Just a reminder this is a marathon thread, not for posting textbook errata. I have removed those posts and put into a separate thread
davidgoes4wce Useful Maths Questions & Textbook Errata 2017
Just a reminder this is a marathon thread, not for posting textbook errata. I have removed those posts and put into a separate thread
davidgoes4wce Useful Maths Questions & Textbook Errata 2017
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OK I got nothing else to do on a Friday night I am going to have an honest go at this question.
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what happened to this thread o
and how do you guys know if you thoroughly know a topic in math?
HSC 2017- 90.85
Goal: get 90s in all subjects... rip
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Im going to Year 10 in 2018 and am learning differential calculus, to answer OP's question I sketched the graph, any advanced criticism is appreciated as I am learning
When you do working in 2u make sure to write out obvious statements, they may seem stupid but they are necessary to get the marks, particularly for curve sketching. For example above- include in your working a phrase like "testing nature," and a concluding statement "therefore horizontal point of inflexion at P(X,Y) etc.
It doesn't matter if your graph's scale isn't perfect, you don't need to measure out centimetres on your ruler. As long as you sketch a reasonable graph, showing any necessary features (including any that were asked for) e.g. intercepts, maxima/minima, pts. of inflexion you'll get the marks. The intent is not to test you on your measuring skills.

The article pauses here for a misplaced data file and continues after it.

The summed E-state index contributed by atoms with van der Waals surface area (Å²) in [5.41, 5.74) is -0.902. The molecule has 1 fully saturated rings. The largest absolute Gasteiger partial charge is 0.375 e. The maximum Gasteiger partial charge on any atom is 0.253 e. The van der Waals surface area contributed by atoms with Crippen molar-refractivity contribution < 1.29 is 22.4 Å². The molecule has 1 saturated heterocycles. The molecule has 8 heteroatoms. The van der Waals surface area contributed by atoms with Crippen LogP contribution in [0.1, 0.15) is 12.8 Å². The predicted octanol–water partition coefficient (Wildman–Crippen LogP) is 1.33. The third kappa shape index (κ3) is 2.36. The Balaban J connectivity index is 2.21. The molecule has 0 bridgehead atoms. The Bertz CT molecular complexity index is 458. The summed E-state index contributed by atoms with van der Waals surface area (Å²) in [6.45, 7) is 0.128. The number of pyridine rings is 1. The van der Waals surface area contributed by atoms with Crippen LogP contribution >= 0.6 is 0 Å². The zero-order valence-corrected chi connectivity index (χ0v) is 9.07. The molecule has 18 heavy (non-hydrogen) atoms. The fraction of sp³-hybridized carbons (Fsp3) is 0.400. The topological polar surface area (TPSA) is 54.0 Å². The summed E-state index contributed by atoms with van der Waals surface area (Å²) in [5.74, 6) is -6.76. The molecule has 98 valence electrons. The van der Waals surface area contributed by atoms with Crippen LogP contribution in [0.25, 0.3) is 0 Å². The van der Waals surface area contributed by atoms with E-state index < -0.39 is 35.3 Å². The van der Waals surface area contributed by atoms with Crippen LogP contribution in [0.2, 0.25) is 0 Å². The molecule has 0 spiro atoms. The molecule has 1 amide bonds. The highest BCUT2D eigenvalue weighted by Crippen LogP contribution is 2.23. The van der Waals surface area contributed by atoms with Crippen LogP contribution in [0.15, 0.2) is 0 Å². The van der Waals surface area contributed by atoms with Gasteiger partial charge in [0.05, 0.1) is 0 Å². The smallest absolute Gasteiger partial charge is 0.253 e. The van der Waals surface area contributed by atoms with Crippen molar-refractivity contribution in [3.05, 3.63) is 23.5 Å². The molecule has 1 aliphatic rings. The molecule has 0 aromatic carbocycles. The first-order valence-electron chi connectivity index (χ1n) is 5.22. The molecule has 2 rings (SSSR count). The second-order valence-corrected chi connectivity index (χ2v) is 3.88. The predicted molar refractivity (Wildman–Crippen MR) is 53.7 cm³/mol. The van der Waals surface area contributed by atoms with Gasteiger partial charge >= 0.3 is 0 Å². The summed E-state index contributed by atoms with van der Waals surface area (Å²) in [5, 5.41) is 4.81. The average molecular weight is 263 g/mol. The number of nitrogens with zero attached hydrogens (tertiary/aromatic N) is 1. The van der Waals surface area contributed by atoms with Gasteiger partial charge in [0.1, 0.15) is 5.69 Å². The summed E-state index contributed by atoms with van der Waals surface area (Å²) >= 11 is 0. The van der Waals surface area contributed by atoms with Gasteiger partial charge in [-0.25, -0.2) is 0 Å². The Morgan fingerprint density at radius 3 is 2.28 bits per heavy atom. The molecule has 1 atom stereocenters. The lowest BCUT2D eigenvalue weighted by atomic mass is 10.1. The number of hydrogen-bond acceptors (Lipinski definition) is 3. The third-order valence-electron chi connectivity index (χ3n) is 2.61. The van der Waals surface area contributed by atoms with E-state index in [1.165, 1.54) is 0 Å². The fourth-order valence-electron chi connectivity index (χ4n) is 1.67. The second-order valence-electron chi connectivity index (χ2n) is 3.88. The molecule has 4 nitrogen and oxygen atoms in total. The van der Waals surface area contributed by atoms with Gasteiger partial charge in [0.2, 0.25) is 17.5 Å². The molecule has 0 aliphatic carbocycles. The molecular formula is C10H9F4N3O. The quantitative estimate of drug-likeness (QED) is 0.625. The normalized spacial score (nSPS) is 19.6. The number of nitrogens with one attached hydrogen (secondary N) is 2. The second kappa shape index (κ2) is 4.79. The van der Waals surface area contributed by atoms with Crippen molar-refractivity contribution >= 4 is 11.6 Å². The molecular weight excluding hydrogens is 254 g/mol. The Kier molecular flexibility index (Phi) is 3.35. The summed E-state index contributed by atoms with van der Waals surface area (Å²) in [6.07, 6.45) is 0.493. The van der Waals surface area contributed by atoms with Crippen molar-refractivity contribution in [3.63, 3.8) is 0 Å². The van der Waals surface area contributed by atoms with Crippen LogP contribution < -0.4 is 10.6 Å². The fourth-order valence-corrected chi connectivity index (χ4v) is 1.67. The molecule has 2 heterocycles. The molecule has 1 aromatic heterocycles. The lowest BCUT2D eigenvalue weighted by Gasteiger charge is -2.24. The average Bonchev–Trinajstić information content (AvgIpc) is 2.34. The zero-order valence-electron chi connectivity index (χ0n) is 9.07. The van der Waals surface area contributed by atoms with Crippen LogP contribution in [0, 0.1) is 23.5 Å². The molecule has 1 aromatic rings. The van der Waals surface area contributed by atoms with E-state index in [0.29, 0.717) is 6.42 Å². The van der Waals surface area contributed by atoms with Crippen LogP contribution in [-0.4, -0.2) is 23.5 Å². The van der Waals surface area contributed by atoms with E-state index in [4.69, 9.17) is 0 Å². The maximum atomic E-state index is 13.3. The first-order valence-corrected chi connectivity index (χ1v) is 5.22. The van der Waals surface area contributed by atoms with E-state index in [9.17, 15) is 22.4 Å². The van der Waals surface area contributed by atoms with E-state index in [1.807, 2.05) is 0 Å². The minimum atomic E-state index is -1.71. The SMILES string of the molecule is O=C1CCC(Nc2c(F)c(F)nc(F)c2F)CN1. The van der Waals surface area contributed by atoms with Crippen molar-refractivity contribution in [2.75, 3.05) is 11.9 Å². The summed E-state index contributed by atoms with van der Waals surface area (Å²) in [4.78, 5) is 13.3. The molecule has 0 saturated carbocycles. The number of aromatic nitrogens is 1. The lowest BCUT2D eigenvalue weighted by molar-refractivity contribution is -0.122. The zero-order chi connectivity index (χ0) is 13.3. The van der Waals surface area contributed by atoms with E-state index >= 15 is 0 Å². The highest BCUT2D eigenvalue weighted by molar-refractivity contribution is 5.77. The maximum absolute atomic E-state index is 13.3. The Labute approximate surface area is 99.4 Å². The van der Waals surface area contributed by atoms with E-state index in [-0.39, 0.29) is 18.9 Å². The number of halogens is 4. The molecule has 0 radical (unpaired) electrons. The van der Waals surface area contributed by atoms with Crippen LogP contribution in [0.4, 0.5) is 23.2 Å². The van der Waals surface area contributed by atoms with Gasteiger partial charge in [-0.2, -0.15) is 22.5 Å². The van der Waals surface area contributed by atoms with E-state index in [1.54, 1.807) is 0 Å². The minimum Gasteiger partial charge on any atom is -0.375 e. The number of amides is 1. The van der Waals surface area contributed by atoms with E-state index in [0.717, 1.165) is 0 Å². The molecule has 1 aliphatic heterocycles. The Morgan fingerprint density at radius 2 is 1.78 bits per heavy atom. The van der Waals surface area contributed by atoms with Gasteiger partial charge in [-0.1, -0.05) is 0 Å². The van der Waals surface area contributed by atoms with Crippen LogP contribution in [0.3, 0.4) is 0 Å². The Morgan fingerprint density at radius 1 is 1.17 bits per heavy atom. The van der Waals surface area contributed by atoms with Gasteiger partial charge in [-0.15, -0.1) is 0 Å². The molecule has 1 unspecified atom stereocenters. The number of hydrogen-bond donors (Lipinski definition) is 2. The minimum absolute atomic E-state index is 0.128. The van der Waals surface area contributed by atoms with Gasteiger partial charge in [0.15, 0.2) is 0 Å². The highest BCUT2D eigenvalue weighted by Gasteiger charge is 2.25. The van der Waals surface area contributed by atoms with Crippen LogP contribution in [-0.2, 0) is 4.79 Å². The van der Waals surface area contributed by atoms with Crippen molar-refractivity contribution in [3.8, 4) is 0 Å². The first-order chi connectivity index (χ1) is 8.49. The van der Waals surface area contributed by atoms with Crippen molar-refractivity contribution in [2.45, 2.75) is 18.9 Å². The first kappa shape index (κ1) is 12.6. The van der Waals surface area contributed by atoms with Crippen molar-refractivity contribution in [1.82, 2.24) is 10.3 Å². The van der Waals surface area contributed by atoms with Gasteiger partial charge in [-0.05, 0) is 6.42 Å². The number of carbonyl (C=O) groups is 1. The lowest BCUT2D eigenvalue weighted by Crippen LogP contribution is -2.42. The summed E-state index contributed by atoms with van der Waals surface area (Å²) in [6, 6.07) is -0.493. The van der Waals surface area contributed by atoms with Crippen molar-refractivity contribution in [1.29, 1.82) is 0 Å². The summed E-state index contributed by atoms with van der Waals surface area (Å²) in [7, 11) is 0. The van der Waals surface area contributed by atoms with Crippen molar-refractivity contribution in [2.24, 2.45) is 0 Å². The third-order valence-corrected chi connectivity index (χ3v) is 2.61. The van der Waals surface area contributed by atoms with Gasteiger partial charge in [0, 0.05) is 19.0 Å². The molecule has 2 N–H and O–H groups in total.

Just as a quick example, I would sketch it something like this. Just note that this graph shows the y-intercept more clearly. It's possible to find any x intercepts but this isn't expected in the 2U course, although it should be in the 3U course. I was taught to label my points of inflexion with a line going through the point but I don't think it matters as long as you make it clear that the point IS one of inflexion. In an exam I would draw the graph larger, though.
A point of inflexion means a change in concavity, i.e. from positive to negative or vice versa. so to prove that a point is one of inflexion, you need to show that the sign of the second derivative changes around that point.
for your curve:
Because changes signs around , a point of inflexion exists at .
Just to elaborate on why you need to test the second derivative around the point - first note that any quadratic, such as , has no points of inflexion because is always a constant (in this case, ) and so the equation has no solution.
Consider the curve . The curvature of the graph is identical to (you can graph it digitally to check). Here, , so the equation has a solution at . But from the previous paragraph, clearly this curve can't have a point of inflexion. This is because for all real , so the second derivative never changes signs and because of this, no points of inflexion exist on this curve.
Last edited by fan96; 13 Dec 2017 at 10:53 PM.
HSC 2018 - [English Adv.] • [Maths Ext. 1] • [Maths Ext. 2] • [Chemistry] • [Software Design and Development]
_{1}∫^{(3√3)} t^{2} dt cos(3π/9) = log(^{3}√e) | Integral t^{2} dt, From 1 to the cube root of 3. Times the cosine, of three pi over nine, Equals log of the cube root of e.
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